Suddenly there was a cheering welcome, the acting ceased temporarily out of respect to the entering Presidential party. Many in the audience rose to their feet in enthusiasm and vociferously cheered, while looking around. Turning, I saw in the aisle a few feet behind me, President Lincoln, Mrs. Lincoln, Major Rathbone and Miss Harris. Mrs. Lincoln smiled very happily in acknowledgment of the loyal greeting, gracefully curtsied several times and seemed to be overflowing with good cheer and thankfulness. I had the best opportunity to distinctly see the full face of the President, as the light shone directly upon him. After he had walked a few feet he stopped for a moment, looked upon the people he loved and acknowledged their salutations with a solemn bow. His face was perfectly stoical, his deep set eyes gave him a pathetically sad appearance. The audience seemed to be enthusiastically cheerful, but he alone looked peculiarly sorrowful, as he slowly walked with bowed head and drooping shoulders toward the box. I was looking at him as he took his last walk. The memory of that scene has never been effaced. The party was preceded by a special usher, who opened the door of the box, stood to one side, and after all had entered closed the door and took a seat outside, where he could guard the entrance to the box. The play was resumed and my attention was concentrated on the stage until I heard a disturbance at the door of the President’s box. With many others I looked in that direction, and saw a man endeavoring to persuade the reluctant usher to admit him. At last he succeeded in gaining an entrance, after which the door was closed and the usher resumed his place.

For a few moments all was quiet, and the play again held my attention until, suddenly, the report of a pistol was heard, and a short time after I saw a man in mid-air leaping from the President’s box to the stage, brandishing in his hand a drawn dagger. His spur caught in the American flag festooned in front of the box, causing him to stumble when he struck the stage, and he fell on his hands and knees. He quickly regained the erect posture and hopped across the stage, flourishing his dagger, clearing the stage before him and dragging the foot of the leg, which was subsequently found to be broken, he disappeared behind the scene on the opposite side of the stage. Then followed cries that the President had been murdered, interspersed with cries of “Kill the murderer!” “Shoot him!” etc., from different parts of the building. The lights had been turned down, a general gloom was over all, and the panic-stricken audience were rushing toward the doors for exit and safety.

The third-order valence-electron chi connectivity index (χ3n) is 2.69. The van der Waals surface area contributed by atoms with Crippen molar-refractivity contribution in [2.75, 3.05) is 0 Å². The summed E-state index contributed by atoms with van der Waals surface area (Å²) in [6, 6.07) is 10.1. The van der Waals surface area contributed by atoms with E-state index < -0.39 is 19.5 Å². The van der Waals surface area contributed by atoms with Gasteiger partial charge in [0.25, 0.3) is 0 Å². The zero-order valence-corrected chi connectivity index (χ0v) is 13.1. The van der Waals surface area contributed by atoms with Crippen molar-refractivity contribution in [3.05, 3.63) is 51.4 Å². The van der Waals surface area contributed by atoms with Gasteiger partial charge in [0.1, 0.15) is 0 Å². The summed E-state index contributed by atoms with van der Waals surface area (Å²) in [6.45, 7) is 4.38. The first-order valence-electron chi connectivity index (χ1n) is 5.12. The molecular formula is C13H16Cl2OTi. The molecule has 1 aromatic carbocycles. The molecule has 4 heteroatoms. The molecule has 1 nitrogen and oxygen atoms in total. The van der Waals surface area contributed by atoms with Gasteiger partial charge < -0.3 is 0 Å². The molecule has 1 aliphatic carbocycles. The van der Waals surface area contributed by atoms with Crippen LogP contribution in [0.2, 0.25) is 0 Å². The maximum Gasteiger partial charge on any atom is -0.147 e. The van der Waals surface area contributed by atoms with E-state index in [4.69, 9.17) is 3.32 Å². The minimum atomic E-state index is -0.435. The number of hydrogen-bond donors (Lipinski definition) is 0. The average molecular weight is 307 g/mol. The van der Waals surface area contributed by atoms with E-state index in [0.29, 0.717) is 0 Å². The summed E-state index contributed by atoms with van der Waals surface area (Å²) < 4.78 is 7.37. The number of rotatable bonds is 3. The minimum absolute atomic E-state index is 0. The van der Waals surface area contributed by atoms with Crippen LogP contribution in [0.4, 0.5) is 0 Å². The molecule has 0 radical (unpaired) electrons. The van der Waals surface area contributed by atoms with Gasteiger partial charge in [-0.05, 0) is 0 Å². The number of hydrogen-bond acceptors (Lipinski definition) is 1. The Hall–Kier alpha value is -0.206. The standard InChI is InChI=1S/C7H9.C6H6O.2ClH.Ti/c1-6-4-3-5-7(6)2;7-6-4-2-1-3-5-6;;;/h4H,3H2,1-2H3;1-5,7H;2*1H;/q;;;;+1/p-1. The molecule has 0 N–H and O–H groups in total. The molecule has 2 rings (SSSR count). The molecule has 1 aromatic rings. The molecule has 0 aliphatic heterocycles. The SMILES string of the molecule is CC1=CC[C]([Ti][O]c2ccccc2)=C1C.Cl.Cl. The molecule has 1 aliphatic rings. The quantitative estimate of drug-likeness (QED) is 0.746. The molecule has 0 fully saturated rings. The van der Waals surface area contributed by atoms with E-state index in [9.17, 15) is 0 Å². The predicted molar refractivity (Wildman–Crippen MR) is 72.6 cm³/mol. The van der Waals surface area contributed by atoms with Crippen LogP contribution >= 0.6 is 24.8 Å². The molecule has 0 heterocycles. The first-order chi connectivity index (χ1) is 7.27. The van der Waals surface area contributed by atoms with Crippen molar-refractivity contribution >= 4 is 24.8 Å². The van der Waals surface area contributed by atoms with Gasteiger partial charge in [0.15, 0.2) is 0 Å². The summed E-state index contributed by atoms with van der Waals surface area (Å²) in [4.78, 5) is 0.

Comments: Charles Augustus Leale (1842-1932) was an American surgeon, who served with the Union army during the American Civil War. He attended to President Abraham Lincoln after he was shot by John Wilkes Booth during a performance of English playwright Tom Taylor‘s three-act comedy Our American Cousin at Ford’s Theatre, Washington in the evening of 14 April 1865. Leale’s attentions meant that Lincoln lived a little longer, dying the following morning.

LinksCopy at Internet Archive